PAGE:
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Aboriginal Tent Embassy is Reclaiming the Black Heart of Sydney

The Block, the sacred heartland of Australia’s First Peoples in Sydney, was once an area of low-income housing for Aboriginal residents. It’s now become one of the most expensive and sought after vacant pieces of land in the city. 
June 16, 2014, 12:42am

All photos by Nicole Verges

As you approach the Aboriginal tent embassy on the Block in Redfern, inner city Sydney, you see the sacred fire burning within a large circle marked on the ground, serving to cleanse the area. Some ten metres up from the fire, at the edge of the Block, the Aboriginal Housing Company (AHC) has erected a sign that reads: “Warning. Private Property.”

On Saturday, a group of more than 200 protesters gathered in support of the tent embassy that was established on National Sorry Day, May 26.


The Block, the sacred heartland of Australia’s First Peoples in Sydney, was once an area of low-income housing for Aboriginal residents. It’s now become one of the most expensive and sought after vacant pieces of land in the city.

The tent embassy is protesting the development of the $7 million Pemulwuy project, which the AHC is set to build upon the site. The project plans provide for a commercial precinct, accommodation for international students, along with 62 affordable houses for Aboriginal people.

The bone of contention is that while the commercial and student housing component has financial backing, the affordable housing does not, with no funding being provided by either the federal or state governments.

The protesters fear that the affordable housing will never be built.

Three weeks in, the tent embassy is declaring they will be at the site, “the black heart of Sydney”, for the July 7 commencement date of the project and will remain there for the next three years if necessary, until the development application lapses.

Jenny Munro, tent embassy organiser and a founding member of the AHC, told the assembled crowd on Saturday: “The only soil that is turned on this block will be the black housing. I can tell you here and now, we will stand in front of whatever we have to stand in front of: be it police, be it bulldozers, be it the commercial hierarchy in this country and the legal hierarchy. We will defy any and everybody that comes to tell us. We do not have a right to be here.”


“This place is another example of our dispossession. This time it is our own people doing the dispossessing and it's a really tragic day for our people.”

The AHC was formed in 1973, out of a committee that won a grant from the Whitlam government to provide low-income housing for local Aboriginal residents. A series of disputes broke out between a group of local Aboriginal people and police, after fifteen men were arrested for occupying vacant houses in the area. The committee was set up and given permission to occupy two of the vacant houses, which after successful beginnings grew to 41.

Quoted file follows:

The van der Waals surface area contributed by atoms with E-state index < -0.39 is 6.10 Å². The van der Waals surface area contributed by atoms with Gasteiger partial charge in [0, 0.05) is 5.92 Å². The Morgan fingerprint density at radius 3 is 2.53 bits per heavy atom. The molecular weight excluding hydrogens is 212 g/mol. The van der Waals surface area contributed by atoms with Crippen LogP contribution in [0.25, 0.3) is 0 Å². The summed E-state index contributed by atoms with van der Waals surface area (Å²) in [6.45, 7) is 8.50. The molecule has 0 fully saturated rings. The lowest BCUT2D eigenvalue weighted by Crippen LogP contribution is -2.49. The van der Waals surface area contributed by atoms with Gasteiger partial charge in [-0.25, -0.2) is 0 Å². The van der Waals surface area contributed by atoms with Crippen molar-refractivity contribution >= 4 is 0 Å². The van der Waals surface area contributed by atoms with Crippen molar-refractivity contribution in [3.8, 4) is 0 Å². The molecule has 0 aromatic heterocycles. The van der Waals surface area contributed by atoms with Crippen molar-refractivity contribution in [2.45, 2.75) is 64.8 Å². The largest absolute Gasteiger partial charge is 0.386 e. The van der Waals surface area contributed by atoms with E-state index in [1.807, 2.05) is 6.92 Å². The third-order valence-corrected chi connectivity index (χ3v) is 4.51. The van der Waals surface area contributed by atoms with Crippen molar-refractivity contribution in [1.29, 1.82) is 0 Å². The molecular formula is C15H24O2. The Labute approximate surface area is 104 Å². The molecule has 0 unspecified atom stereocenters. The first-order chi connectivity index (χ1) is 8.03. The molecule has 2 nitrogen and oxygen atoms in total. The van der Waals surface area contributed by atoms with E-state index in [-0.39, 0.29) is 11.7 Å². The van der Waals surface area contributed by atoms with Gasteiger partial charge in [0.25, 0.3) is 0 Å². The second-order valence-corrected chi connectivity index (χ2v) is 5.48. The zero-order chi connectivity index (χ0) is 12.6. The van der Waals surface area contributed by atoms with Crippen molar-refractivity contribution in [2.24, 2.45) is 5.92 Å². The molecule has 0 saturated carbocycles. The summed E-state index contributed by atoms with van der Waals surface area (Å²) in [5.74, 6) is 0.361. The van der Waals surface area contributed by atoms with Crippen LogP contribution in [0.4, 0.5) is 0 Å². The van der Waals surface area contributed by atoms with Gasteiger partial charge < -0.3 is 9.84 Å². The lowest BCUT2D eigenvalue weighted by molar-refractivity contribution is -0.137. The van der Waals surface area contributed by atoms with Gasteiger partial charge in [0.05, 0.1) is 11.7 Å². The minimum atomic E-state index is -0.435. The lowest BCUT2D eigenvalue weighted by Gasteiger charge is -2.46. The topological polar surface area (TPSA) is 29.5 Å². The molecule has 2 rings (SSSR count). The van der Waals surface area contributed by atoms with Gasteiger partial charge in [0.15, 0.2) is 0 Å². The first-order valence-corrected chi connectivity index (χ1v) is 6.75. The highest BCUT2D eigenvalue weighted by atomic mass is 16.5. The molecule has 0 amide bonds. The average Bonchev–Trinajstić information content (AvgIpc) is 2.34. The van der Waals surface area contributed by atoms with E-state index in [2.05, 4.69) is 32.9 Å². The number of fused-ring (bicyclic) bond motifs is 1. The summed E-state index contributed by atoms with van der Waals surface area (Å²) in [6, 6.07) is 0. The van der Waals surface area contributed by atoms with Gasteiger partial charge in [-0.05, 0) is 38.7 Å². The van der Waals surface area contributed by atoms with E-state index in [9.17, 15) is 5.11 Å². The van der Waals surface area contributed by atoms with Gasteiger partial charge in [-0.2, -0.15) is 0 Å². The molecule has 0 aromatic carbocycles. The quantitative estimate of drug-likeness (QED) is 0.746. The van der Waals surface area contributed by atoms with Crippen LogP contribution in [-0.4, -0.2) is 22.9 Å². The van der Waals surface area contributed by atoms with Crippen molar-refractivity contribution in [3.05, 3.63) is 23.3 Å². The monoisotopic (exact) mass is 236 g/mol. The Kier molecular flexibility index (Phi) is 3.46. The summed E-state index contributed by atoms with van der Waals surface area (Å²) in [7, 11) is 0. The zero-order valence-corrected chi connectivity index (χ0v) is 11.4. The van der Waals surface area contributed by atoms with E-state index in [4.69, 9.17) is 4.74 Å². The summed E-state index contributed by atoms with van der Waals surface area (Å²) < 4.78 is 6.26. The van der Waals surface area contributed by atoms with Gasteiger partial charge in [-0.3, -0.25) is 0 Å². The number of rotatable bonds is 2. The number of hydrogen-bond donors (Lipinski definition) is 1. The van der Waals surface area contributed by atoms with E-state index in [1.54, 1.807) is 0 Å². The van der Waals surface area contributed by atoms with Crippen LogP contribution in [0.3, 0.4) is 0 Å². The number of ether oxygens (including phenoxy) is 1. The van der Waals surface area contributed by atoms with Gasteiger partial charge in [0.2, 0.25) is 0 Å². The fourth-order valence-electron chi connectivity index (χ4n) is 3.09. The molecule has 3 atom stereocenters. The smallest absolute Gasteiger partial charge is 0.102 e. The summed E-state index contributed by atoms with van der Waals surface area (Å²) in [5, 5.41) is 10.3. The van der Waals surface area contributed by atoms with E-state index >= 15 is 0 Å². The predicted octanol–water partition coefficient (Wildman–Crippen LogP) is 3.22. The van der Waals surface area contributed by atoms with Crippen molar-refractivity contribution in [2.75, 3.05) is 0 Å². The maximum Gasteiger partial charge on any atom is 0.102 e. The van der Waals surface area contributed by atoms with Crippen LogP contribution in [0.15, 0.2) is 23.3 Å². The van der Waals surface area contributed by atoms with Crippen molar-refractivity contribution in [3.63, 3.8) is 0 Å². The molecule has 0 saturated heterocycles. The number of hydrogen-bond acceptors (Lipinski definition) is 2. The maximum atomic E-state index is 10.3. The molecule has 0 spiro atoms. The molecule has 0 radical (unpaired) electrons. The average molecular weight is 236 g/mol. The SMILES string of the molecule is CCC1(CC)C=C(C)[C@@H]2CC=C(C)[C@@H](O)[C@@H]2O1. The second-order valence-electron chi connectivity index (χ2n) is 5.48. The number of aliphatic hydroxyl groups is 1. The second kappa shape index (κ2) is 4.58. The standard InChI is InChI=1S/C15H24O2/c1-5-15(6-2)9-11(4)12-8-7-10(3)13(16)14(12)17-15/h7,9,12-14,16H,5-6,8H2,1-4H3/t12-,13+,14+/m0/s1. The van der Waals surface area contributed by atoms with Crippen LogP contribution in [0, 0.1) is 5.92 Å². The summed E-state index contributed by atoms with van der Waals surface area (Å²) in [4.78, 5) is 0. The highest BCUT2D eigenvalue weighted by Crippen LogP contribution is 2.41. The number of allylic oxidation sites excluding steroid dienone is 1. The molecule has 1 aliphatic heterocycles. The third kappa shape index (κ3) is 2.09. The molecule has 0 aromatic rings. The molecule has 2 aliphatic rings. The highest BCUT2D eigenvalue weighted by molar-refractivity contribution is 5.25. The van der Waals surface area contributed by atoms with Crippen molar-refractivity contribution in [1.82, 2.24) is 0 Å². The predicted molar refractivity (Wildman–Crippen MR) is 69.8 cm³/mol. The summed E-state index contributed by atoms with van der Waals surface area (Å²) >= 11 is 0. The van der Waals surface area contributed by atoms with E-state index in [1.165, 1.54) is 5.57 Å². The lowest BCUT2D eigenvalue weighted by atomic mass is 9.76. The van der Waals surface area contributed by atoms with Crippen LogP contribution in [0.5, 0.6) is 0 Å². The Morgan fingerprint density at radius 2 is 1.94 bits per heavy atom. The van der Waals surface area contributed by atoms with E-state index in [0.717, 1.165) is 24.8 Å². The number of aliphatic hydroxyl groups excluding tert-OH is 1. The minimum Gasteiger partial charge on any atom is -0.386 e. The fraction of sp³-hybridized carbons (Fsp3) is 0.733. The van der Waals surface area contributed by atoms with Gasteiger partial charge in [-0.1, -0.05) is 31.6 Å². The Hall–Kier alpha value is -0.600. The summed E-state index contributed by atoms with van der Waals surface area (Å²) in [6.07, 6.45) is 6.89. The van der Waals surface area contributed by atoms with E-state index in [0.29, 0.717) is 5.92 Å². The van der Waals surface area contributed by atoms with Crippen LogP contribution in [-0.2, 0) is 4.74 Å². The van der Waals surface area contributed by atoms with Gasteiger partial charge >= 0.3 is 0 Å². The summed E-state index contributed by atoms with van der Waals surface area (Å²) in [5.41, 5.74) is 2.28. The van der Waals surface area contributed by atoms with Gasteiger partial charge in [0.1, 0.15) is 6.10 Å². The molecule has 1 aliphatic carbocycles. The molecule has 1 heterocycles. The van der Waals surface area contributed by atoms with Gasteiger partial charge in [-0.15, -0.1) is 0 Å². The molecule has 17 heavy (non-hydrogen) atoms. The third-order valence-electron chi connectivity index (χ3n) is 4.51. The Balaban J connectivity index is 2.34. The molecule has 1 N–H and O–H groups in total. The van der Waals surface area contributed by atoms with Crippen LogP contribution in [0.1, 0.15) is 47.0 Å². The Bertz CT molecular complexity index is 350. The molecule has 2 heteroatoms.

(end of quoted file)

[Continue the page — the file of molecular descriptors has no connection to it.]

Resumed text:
Moving into the 1990s, the Block became synonymous with drugs and crime and the terrace houses were not maintained. In 2004, the AHC began tearing down the houses and the last remaining tenant was evicted in 2011.

Today, there is no Aboriginal housing on the Block and the surrounding suburb of Redfern is currently undergoing a decade old process of gentrification.

According to Munro the Block became a place of disrepute after the current chief executive of AHC, Mick Mundine, took over in the 1980s. “All of that dysfunction happened under Micky Mundine. He was responsible for the period of gross mismanagement. He was in charge of it. That happened under his watch: the dysfunction, the drugs, everything,” Munro told VICE.

Mundine has been involved with the AHC since 1975 and has held the position of chief executive for over 30 years. He dismisses claims that the affordable housing component of the project is not a priority.


“Our main focus is affordable housing. Don't put the students before affordable housing. On the Block land itself we are building 62 affordable houses. That's approved in the DA,” Mundine said. “Building for the commercial part will start this year and we'll work very hard with the government to start the affordable housing next year.”

Kaye Bellear and her late husband Bob, the first Aboriginal judge in Australia, were integral in the formation of the AHC. Bellear, who addressed the rally on Saturday, calls for the AHC to return to its original mandate and points to the Block’s links to the inception of the Indigenous land rights movement in Australia.

“It was the first land owned freehold by any Aboriginal community in the country,” Bellear said. “The membership should be opened up to the company, a new board should be voted in and then people need to sit down and work out how they can house Aboriginal people on that block.”

The project is named after Pemulwuy, a member of the Eora tribe of Sydney, who fought the British for twelve years after they arrived in the country. He’s a figure of resistance for Indigenous Australians. Munro, a Wiradjuri elder, is outraged by the name. “You know calling this project Pemulwuy, is an insult to the man that defended our country, all of our country.”

The burgeoning tent embassy has grown from a single tent on the first day to around twenty at the time of the rally. It encompasses much of the area of the Block. Equipped with a kitchen, running on donations and with daily visits, it certainly looks pitched to stay.

Follow Paul on Twitter: @paulgregoire